Remembering "a duty to serve" on Canada Day
By Michael J Morris
Those were the days when I always made sure I was up to hear the sound of the cannon being fired at seven a.m to mark the beginning of the Dominion Day celebration, organized each year by Branch Number 5 (Ontario) of the Royal Canadian Legion in my home town of Chapleau, Ontario. The name was later changed to Canada Day.
In those growing up years, veterans from World War I and World War II, took responsibility for the celebration, and what a great day it was. The vets, all ordinary men and women, citizens of the Canadian village all, came home and made their communities a better place to live, work and play. Lest we ever forget!
Many readers know that my father Flying Officer Jim Morris did not return from World War II. He was killed on active service in the RCAF in July 1943, so yes, there is a special place in my heart for our veterans.
Such was Dominion Day for a child who had to get his costume ready and tricycle decorated for the annual July 1 parade that marked one of the highlights of the year for me in the years following World War II that I still recall the celebrations like they were only yesterday.
My Mom, and my grandparents would help me get ready for the parade and off I would go for a day packed with activities for our entire community.
Leading the parade of course was a Legion Colour Party and the Chapleau Town Band that was in existence over 100 years . J. M. Shoup, a veteran of both World War I and II, principal of Chapleau Public School and township councillor would get us all organized for the parade and later the children's races at the beach. I was also proud to see my grandfather Harry Morris, a veteran of World War I, and one of the first group of members of Branch 5 formed in helping out at the activities.
Near the end of the war, Dr G.E. Young, a local boy who had come home to practise medicine, using his own money, had created a truly wonderful beach area on the banks of the Kebsquasheshing River, and it was the scene of swimming and canoe races, as well as canoe tilting contests.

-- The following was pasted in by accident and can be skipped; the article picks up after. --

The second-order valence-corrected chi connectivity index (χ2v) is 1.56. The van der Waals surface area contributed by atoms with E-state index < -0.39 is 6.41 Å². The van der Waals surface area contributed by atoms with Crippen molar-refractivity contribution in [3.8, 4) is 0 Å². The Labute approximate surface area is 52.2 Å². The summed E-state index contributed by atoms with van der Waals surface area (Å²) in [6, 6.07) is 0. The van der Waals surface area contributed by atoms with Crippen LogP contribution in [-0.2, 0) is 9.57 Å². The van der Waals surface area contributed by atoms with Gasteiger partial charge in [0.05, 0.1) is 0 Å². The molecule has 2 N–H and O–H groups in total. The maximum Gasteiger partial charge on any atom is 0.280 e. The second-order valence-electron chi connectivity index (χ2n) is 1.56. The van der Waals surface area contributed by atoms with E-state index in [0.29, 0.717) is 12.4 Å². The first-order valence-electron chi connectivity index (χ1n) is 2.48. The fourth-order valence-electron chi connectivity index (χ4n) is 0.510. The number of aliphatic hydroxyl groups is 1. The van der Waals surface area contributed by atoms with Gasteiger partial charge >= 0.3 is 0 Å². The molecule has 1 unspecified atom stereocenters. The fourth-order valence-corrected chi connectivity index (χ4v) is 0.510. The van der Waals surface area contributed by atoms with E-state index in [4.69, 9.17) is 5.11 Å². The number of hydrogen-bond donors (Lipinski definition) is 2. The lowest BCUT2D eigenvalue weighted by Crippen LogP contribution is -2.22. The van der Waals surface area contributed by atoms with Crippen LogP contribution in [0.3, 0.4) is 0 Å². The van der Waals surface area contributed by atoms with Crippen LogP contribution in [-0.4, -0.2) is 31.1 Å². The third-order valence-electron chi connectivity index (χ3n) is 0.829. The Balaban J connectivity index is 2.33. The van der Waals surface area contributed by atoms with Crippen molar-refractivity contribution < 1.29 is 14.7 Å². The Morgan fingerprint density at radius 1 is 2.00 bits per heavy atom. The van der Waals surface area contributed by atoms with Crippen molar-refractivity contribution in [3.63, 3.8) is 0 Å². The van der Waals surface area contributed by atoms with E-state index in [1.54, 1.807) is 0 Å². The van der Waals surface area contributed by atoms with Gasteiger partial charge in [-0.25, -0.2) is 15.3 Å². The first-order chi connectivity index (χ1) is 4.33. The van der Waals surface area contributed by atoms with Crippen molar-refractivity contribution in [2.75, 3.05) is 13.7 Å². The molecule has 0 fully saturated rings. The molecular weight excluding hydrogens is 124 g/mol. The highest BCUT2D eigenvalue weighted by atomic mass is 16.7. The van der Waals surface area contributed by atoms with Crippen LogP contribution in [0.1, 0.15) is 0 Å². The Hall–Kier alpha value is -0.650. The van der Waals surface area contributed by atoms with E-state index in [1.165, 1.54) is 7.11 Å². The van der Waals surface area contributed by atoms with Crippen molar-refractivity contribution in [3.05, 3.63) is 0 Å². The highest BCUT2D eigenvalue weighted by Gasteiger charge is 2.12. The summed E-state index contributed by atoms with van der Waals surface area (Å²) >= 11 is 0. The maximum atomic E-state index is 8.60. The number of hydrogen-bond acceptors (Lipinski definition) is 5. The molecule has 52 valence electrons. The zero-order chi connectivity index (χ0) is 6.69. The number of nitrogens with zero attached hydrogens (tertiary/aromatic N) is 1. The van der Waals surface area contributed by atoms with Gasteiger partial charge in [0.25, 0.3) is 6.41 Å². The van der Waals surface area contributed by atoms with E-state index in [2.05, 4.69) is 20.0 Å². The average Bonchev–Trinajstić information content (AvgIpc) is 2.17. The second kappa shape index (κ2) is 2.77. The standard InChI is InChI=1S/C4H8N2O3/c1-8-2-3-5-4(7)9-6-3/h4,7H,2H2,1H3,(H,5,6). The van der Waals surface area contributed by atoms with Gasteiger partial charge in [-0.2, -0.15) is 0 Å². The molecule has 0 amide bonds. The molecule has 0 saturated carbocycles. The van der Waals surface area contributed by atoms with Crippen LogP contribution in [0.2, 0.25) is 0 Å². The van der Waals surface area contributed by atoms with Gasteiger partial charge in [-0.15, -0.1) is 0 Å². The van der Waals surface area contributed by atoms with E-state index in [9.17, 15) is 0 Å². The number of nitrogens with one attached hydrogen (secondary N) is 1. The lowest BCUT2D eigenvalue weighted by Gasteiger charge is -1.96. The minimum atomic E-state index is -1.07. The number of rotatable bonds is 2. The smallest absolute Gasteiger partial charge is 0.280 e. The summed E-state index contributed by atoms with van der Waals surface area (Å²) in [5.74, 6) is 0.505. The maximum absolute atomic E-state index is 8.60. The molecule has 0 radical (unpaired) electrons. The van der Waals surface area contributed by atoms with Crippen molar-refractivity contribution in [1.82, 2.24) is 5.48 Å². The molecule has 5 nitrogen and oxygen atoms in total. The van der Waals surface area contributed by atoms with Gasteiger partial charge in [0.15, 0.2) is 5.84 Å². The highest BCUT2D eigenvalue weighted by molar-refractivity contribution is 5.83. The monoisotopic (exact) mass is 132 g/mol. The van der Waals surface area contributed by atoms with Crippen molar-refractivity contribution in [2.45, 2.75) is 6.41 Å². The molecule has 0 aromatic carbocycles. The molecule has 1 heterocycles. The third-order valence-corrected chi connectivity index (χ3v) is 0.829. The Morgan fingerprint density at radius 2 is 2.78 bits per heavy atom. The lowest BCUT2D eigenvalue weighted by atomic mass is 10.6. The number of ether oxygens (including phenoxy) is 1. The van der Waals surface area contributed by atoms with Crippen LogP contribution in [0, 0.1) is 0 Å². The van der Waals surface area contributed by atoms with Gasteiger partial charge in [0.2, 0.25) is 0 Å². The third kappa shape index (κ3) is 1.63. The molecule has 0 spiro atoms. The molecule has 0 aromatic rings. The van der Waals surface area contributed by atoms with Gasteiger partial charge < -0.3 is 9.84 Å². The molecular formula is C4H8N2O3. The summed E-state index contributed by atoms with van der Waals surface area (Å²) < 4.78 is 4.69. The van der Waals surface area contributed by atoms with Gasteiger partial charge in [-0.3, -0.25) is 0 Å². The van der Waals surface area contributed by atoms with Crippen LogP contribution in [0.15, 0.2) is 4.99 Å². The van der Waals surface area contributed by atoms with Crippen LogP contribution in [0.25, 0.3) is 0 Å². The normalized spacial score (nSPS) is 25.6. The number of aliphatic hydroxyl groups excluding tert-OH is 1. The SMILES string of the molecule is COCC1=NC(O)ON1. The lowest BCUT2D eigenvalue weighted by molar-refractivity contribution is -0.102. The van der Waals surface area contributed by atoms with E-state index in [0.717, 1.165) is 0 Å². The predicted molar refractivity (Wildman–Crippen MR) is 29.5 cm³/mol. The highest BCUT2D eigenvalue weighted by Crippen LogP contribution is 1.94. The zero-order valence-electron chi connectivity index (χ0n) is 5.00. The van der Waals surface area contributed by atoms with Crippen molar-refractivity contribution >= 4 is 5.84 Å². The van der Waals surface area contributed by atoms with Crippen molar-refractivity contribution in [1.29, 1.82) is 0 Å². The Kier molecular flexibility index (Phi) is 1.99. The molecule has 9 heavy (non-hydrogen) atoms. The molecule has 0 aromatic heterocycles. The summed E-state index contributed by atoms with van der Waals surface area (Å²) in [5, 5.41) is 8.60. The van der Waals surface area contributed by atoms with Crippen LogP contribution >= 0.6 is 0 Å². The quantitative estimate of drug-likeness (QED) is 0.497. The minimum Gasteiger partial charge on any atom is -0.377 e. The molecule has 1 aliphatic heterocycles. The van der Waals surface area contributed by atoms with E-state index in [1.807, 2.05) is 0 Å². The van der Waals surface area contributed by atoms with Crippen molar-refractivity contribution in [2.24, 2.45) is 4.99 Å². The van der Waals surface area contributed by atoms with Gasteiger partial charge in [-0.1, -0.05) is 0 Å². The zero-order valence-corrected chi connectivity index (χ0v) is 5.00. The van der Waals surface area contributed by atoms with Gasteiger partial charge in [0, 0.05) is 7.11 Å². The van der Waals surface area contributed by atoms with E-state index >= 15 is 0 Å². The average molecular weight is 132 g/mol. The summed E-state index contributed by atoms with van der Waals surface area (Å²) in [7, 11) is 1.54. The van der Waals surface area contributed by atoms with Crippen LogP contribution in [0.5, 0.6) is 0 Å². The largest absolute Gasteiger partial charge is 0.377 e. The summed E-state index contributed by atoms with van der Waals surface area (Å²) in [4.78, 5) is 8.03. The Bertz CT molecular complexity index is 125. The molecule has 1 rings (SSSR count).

Dr Young's beach was complete with change rooms, wading pools, a nicely grassed area and each year he had truckloads of beach sand brought to refresh it. Dr Young practised medicine for 50 years in his home town and I guess I took it for granted there would never be a family doctor shortage. Times do change.
As an aside, Dr Young had a British Columbia connection. His mother was from Creston, and in 2004, he made his last trip west, and we went to the cemetery there to visit the graves of his grandparents.
In the afternoon of July 1, games of chance would be underway while the Town Band would give a concert in the bandstand at the beach area, while over at the ball field there was always an exciting ball tournament. My favourite team was always the Legion.
By the end of the day I would head home tired but happy looking forward to my summer vacation, cruising around Chapleau on my tricycle, and playing with my friends at the Big Rock, the beach and down the lake.
In those years, there was great pride associated with the Dominion Day celebration. Sadly, I don't see that much enthusiasm now for Canada Day. In many communities, including Cranbrook, there has been some difficulty in recent years finding a sponsor. This year, thanks to the good folks at Connect Church, there will be a celebration starting at five p.m. at Moir Park.
There aren't too many of those World War II vets left across our vast and magnificent land, and none from World War I. I remember all I knew very fondly, and I am sure you do too from wherever you were brought up. In war and peace, they made their communities and our country a better place for everyone. Why? As Mr Shoup once said, they had "a duty to serve". What about us?
Happy Canada Day!
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Full disclosure: I am not now and never have been a member of the Citizens for a Livable Cranbrook Society; however, I did conduct a workshop for its members for which I was paid.